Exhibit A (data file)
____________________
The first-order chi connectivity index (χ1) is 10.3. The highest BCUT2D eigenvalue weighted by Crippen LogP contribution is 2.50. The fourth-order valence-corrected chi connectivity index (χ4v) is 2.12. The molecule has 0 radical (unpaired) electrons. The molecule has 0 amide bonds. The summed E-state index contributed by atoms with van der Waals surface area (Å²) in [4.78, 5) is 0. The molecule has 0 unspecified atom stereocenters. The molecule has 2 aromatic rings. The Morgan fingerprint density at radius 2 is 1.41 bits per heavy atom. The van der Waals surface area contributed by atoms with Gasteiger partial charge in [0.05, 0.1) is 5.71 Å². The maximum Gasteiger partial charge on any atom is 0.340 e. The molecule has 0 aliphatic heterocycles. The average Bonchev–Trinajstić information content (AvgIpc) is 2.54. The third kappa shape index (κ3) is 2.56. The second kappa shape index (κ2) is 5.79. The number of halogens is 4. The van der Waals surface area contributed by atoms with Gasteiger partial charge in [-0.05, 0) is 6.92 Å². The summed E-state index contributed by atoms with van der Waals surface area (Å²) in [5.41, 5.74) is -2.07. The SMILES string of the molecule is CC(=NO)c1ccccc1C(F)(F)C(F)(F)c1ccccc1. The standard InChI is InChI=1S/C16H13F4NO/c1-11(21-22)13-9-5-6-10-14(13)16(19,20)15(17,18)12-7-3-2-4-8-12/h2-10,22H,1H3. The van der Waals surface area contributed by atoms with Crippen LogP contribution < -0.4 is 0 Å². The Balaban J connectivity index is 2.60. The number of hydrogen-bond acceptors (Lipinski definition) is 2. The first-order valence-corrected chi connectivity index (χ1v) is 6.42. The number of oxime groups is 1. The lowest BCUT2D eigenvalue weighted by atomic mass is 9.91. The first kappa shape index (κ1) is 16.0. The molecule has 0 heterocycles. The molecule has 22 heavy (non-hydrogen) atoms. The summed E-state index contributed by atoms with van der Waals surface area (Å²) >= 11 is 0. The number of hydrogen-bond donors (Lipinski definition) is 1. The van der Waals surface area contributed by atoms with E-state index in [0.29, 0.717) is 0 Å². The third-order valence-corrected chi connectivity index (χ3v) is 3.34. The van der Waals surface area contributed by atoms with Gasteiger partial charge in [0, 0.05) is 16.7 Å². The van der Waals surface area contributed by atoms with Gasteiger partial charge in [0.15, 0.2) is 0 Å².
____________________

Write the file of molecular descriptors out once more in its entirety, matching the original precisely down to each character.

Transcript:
The first-order chi connectivity index (χ1) is 10.3. The highest BCUT2D eigenvalue weighted by Crippen LogP contribution is 2.50. The fourth-order valence-corrected chi connectivity index (χ4v) is 2.12. The molecule has 0 radical (unpaired) electrons. The molecule has 0 amide bonds. The summed E-state index contributed by atoms with van der Waals surface area (Å²) in [4.78, 5) is 0. The molecule has 0 unspecified atom stereocenters. The molecule has 2 aromatic rings. The Morgan fingerprint density at radius 2 is 1.41 bits per heavy atom. The van der Waals surface area contributed by atoms with Gasteiger partial charge in [0.05, 0.1) is 5.71 Å². The maximum Gasteiger partial charge on any atom is 0.340 e. The molecule has 0 aliphatic heterocycles. The average Bonchev–Trinajstić information content (AvgIpc) is 2.54. The third kappa shape index (κ3) is 2.56. The second kappa shape index (κ2) is 5.79. The number of halogens is 4. The van der Waals surface area contributed by atoms with Gasteiger partial charge in [-0.05, 0) is 6.92 Å². The summed E-state index contributed by atoms with van der Waals surface area (Å²) in [5.41, 5.74) is -2.07. The SMILES string of the molecule is CC(=NO)c1ccccc1C(F)(F)C(F)(F)c1ccccc1. The standard InChI is InChI=1S/C16H13F4NO/c1-11(21-22)13-9-5-6-10-14(13)16(19,20)15(17,18)12-7-3-2-4-8-12/h2-10,22H,1H3. The van der Waals surface area contributed by atoms with Crippen LogP contribution < -0.4 is 0 Å². The Balaban J connectivity index is 2.60. The number of hydrogen-bond acceptors (Lipinski definition) is 2. The first-order valence-corrected chi connectivity index (χ1v) is 6.42. The number of oxime groups is 1. The lowest BCUT2D eigenvalue weighted by atomic mass is 9.91. The first kappa shape index (κ1) is 16.0. The molecule has 0 heterocycles. The molecule has 22 heavy (non-hydrogen) atoms. The summed E-state index contributed by atoms with van der Waals surface area (Å²) >= 11 is 0. The number of hydrogen-bond donors (Lipinski definition) is 1. The van der Waals surface area contributed by atoms with E-state index in [0.29, 0.717) is 0 Å². The third-order valence-corrected chi connectivity index (χ3v) is 3.34. The van der Waals surface area contributed by atoms with Gasteiger partial charge in [0, 0.05) is 16.7 Å². The van der Waals surface area contributed by atoms with Gasteiger partial charge in [0.15, 0.2) is 0 Å².